RICHMOND, Va. — Baptist Theological Seminary at Richmond is only $100,000 shy of reaching its $1 million matching gifts goal, seminary administrators announced Feb. 14, adding they expected the campaign to be successfully concluded.
The “Opening the Door to the Future” campaign, launched last year during the seminary’s 20th anniversary celebration, will assist the school as it begins a process of moving to a new location in the city where it was founded two decades ago.
The campaign was sparked last April when five anonymous donors pledged to match up to $500,000 in contributions for a total of $1 million — about half the goal in transition expenses set by the seminary’s trustees that spring when they approved a plan to sell the current campus and relocate.
“The response to our matching campaign has been splendid,” said seminary president Ron Crawford. “From $1 gifts to $65,000 gifts, people have stepped forward to support our mission of preparing women and men for ministry. Given the rate of response so far, there may be less than eight weeks left to give to the campaign and have a gift matched. Baptists may not support gambling, but they love to double their money.”
Tim Heilman, the seminary’s vice president of institutional advancement, agreed the campaign may soon be successfully completed.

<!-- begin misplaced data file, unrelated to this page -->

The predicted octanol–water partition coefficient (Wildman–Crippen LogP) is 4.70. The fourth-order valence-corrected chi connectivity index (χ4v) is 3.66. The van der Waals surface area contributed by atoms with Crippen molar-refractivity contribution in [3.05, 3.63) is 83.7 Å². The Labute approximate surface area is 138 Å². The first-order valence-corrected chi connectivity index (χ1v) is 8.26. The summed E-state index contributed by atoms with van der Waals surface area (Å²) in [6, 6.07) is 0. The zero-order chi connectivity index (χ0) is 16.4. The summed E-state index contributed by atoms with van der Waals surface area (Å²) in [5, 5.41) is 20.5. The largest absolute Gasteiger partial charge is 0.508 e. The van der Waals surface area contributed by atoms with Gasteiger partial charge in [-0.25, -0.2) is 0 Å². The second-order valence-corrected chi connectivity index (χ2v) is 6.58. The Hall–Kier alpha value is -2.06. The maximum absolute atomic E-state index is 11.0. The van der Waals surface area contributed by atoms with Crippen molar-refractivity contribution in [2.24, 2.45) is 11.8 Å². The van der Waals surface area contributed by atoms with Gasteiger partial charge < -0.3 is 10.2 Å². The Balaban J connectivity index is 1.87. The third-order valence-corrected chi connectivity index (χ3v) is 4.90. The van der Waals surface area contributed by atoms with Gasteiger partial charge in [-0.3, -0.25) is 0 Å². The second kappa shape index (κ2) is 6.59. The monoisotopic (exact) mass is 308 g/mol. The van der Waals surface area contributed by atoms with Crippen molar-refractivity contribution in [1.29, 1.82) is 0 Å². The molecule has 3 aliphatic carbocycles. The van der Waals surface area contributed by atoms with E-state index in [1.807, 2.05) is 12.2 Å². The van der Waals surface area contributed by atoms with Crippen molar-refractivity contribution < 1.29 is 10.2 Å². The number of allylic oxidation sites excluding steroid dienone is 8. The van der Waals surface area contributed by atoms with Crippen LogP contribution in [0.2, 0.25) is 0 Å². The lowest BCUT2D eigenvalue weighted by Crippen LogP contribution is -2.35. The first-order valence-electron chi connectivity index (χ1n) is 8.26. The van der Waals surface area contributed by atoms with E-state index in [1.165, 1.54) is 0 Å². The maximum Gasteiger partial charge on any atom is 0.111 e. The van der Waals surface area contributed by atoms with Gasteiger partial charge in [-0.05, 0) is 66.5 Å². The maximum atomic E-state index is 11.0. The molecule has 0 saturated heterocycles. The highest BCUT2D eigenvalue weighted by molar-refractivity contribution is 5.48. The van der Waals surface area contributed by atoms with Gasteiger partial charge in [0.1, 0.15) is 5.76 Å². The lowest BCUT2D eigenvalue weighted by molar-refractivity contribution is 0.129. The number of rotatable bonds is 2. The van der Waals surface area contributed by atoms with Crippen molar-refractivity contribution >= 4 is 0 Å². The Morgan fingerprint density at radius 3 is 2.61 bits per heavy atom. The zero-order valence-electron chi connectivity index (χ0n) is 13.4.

“We are thrilled that with the leadership of our board and other key and loyal individuals, we have reached over 80 percent of our $1 million goal,” he said. “Our hope and prayer is to involve others who will help us reach our goal shortly.”
BTSR’s anticipated move is in part a response to long-term financial challenges. The seminary has a debt of more than $6 million, most of it incurred at the outset of the seminary’s existence with the purchase and renovation of four buildings originally owned by the Presbyterian School of Christian Education. The cost of maintaining those buildings — each more than 60 years old — combined with a weakened economy have posed challenges to the seminary’s finances.
But Crawford has emphasized the relocation proposal also emerged from a “new collaborative and creative vision” for the school which will enhance its mission to train leaders for local ministry.
BTSR, which held its first classes in the fall of 1991, has been housed for most of the past 20 years in buildings adjacent to Union Theological Seminary on Richmond’s Northside. Trustees’ plans call for the buildings to be sold and a new facility constructed elsewhere in the city. They also hope to raise $10 million in endowment funds over the next decade, significantly increasing its current endowment of $5.5 million.
BTSR is one of 15 theological partners of the Cooperative Baptist Fellowship and one of two seminaries funded by the Baptist General Association of Virginia.
Robert Dilday ([email protected]) is managing editor of the Religious Herald.